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Safety, Tolerability and Effectiveness of Natalizumab in Adolescents With Active Crohn's Disease

The safety and scientific validity of this study is the responsibility of the study sponsor and investigators. Listing a study does not mean it has been evaluated by the U.S. Federal Government. Read our disclaimer for details.
ClinicalTrials.gov Identifier: NCT00055367
Recruitment Status : Completed
First Posted : February 28, 2003
Last Update Posted : June 16, 2016
Elan Pharmaceuticals
Information provided by (Responsible Party):

Brief Summary:

The purpose of this study is to determine the safety and tolerability of natalizumab in adolescents (ages 12-17) diagnosed with moderately to severely active Crohn's disease (CD). It is thought that natalizumab may stop the movement of certain cells, known as white blood cells, into bowel tissue. These cells are thought to cause damage in the bowel leading to the symptoms of Crohn's disease.

Patients who complete this study may be eligible for long-term natalizumab therapy via extension protocol ELN100226-352.

Condition or disease Intervention/treatment Phase
Crohn's Disease Drug: natalizumab Phase 2

Study Type : Interventional  (Clinical Trial)
Estimated Enrollment : 30 participants
Allocation: Non-Randomized
Intervention Model: Single Group Assignment
Masking: None (Open Label)
Primary Purpose: Treatment
Official Title: A Phase II, International, Multicenter, Open Label Study of the Safety, Tolerability and Effectiveness of Three Intravenous Infusions of Antegren (Natalizumab) in Adolescents With Moderately to Severely Active Crohn's Disease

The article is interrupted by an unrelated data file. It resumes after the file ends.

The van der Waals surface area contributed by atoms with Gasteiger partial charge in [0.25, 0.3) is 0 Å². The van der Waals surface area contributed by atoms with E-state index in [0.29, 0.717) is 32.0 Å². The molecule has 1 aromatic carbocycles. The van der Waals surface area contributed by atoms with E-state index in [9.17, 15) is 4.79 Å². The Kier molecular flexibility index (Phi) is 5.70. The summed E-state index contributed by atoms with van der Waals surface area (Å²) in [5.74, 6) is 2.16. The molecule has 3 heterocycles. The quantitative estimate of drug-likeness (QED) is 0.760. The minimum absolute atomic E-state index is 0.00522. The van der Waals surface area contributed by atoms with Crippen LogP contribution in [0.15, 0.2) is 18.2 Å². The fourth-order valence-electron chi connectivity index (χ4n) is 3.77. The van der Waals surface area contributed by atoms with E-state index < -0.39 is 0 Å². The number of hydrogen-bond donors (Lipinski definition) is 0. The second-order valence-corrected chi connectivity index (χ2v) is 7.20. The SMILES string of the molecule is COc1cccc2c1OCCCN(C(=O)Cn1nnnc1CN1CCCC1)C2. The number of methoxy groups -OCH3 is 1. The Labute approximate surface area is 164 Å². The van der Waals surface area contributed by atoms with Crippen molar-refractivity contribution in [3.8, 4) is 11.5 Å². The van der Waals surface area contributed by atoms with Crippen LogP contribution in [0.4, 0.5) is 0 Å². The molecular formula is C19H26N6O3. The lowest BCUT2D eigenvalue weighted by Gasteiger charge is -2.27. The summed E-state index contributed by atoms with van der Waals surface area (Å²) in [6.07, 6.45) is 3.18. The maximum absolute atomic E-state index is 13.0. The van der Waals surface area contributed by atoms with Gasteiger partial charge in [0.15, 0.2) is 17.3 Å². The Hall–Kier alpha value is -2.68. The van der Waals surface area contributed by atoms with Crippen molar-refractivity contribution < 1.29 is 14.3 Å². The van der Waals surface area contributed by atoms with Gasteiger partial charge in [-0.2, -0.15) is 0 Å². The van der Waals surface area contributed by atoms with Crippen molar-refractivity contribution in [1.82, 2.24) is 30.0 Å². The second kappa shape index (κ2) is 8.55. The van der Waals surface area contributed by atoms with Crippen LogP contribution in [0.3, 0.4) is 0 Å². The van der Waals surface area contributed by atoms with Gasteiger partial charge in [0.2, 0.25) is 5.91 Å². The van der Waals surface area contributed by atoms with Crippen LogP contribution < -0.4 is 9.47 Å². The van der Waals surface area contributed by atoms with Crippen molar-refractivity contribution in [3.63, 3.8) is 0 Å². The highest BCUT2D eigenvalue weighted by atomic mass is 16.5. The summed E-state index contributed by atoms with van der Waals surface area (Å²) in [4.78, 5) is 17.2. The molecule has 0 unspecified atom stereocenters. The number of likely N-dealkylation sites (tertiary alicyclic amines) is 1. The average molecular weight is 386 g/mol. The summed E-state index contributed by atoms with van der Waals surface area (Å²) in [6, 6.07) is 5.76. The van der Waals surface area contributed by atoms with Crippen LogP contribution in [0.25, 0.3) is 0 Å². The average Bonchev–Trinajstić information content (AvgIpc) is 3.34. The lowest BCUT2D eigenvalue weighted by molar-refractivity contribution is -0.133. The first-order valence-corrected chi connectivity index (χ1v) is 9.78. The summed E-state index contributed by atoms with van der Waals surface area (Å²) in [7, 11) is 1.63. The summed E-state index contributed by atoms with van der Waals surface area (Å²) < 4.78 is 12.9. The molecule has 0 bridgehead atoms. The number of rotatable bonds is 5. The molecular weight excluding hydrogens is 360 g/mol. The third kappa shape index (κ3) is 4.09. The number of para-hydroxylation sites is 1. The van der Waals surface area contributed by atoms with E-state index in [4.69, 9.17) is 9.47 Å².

Study Start Date : April 2002
Primary Completion Date : May 2004
Study Completion Date : May 2004

Resource links provided by the National Library of Medicine

MedlinePlus related topics: Crohn's Disease
Drug Information available for: Natalizumab
U.S. FDA Resources

Information from the National Library of Medicine

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Ages Eligible for Study:   12 Years to 17 Years   (Child)
Sexes Eligible for Study:   All
Accepts Healthy Volunteers:   No
Male and female patients, 12-17 years of age, who have at least a six-month history of Crohn's disease and who are currently experiencing moderately to severely active Crohn's disease. Females must not be breastfeeding or pregnant, and must not become pregnant during the study.

Information from the National Library of Medicine

To learn more about this study, you or your doctor may contact the study research staff using the contact information provided by the sponsor.

Please refer to this study by its ClinicalTrials.gov identifier (NCT number): NCT00055367

United States, California
Cedars-Sinai IBD Center
Los Angeles, California, United States, 90048
United States, Connecticut
Connecticut Children's Medical Center
Hartford, Connecticut, United States, 06106
United States, Florida
Miami Research Associates
Miami, Florida, United States, 33173
United States, Maryland
Johns Hopkins University School of Medicine
Baltimore, Maryland, United States, 21287-2631
United States, Massachusetts
Mass General Hospital for Children, Pediatric GI & Nutrition
Boston, Massachusetts, United States, 02114
The Children's Hospital
Boston, Massachusetts, United States, 02115
United States, New York
University of Rochester
Rochester, New York, United States, 14642
United States, North Carolina
Carolina Digestive Health Associates
Charlotte, North Carolina, United States, 28211
United States, Pennsylvania
Hershey Medical Center
Hershey, Pennsylvania, United States, 17033
Children's Hospital of Philadelphia
Philadelphia, Pennsylvania, United States, 19104-4399
United States, Wisconsin
Medical College of Wisconsin
Milwaukee, Wisconsin, United States, 53226
United Kingdom
Royal Hospital for Sick Children
Edinburgh, United Kingdom, EH9 1LF
Royal Free Medical School
London, United Kingdom, NWS 2QG
Sponsors and Collaborators
Elan Pharmaceuticals

Responsible Party: Biogen
ClinicalTrials.gov Identifier: NCT00055367     History of Changes
Other Study ID Numbers: CD305
First Posted: February 28, 2003    Key Record Dates
Last Update Posted: June 16, 2016
Last Verified: March 2012

Additional relevant MeSH terms:
Crohn Disease
Inflammatory Bowel Diseases
Gastrointestinal Diseases
Digestive System Diseases
Intestinal Diseases
Immunologic Factors
Physiological Effects of Drugs